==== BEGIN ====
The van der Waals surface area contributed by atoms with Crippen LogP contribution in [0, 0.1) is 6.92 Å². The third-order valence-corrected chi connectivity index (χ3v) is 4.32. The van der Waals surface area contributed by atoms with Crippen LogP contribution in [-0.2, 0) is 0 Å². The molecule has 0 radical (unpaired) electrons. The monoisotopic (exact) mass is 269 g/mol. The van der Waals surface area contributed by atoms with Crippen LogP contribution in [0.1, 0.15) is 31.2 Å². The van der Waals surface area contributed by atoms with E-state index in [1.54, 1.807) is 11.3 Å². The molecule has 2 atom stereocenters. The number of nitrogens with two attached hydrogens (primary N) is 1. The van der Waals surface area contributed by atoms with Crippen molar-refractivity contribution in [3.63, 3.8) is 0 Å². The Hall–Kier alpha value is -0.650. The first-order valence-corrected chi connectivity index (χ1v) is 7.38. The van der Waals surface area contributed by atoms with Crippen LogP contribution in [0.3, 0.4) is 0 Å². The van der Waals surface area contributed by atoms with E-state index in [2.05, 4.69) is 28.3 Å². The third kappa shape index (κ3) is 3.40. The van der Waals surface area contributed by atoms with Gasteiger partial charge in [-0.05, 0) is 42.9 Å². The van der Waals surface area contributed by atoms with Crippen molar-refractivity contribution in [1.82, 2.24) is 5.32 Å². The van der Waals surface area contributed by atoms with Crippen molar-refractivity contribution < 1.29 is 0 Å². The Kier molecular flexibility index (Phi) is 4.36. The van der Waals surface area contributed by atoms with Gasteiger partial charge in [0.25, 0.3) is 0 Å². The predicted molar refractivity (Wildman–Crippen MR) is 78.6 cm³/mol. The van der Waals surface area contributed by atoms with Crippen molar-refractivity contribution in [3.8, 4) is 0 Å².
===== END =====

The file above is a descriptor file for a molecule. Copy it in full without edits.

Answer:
The van der Waals surface area contributed by atoms with Crippen LogP contribution in [0, 0.1) is 6.92 Å². The third-order valence-corrected chi connectivity index (χ3v) is 4.32. The van der Waals surface area contributed by atoms with Crippen LogP contribution in [-0.2, 0) is 0 Å². The molecule has 0 radical (unpaired) electrons. The monoisotopic (exact) mass is 269 g/mol. The van der Waals surface area contributed by atoms with Crippen LogP contribution in [0.1, 0.15) is 31.2 Å². The van der Waals surface area contributed by atoms with E-state index in [1.54, 1.807) is 11.3 Å². The molecule has 2 atom stereocenters. The number of nitrogens with two attached hydrogens (primary N) is 1. The van der Waals surface area contributed by atoms with Crippen molar-refractivity contribution in [3.63, 3.8) is 0 Å². The Hall–Kier alpha value is -0.650. The first-order valence-corrected chi connectivity index (χ1v) is 7.38. The van der Waals surface area contributed by atoms with Crippen LogP contribution in [0.3, 0.4) is 0 Å². The van der Waals surface area contributed by atoms with E-state index in [2.05, 4.69) is 28.3 Å². The third kappa shape index (κ3) is 3.40. The van der Waals surface area contributed by atoms with Gasteiger partial charge in [-0.05, 0) is 42.9 Å². The van der Waals surface area contributed by atoms with Crippen molar-refractivity contribution in [1.82, 2.24) is 5.32 Å². The van der Waals surface area contributed by atoms with Crippen molar-refractivity contribution < 1.29 is 0 Å². The Kier molecular flexibility index (Phi) is 4.36. The van der Waals surface area contributed by atoms with Gasteiger partial charge in [0.25, 0.3) is 0 Å². The predicted molar refractivity (Wildman–Crippen MR) is 78.6 cm³/mol. The van der Waals surface area contributed by atoms with Crippen molar-refractivity contribution in [3.8, 4) is 0 Å².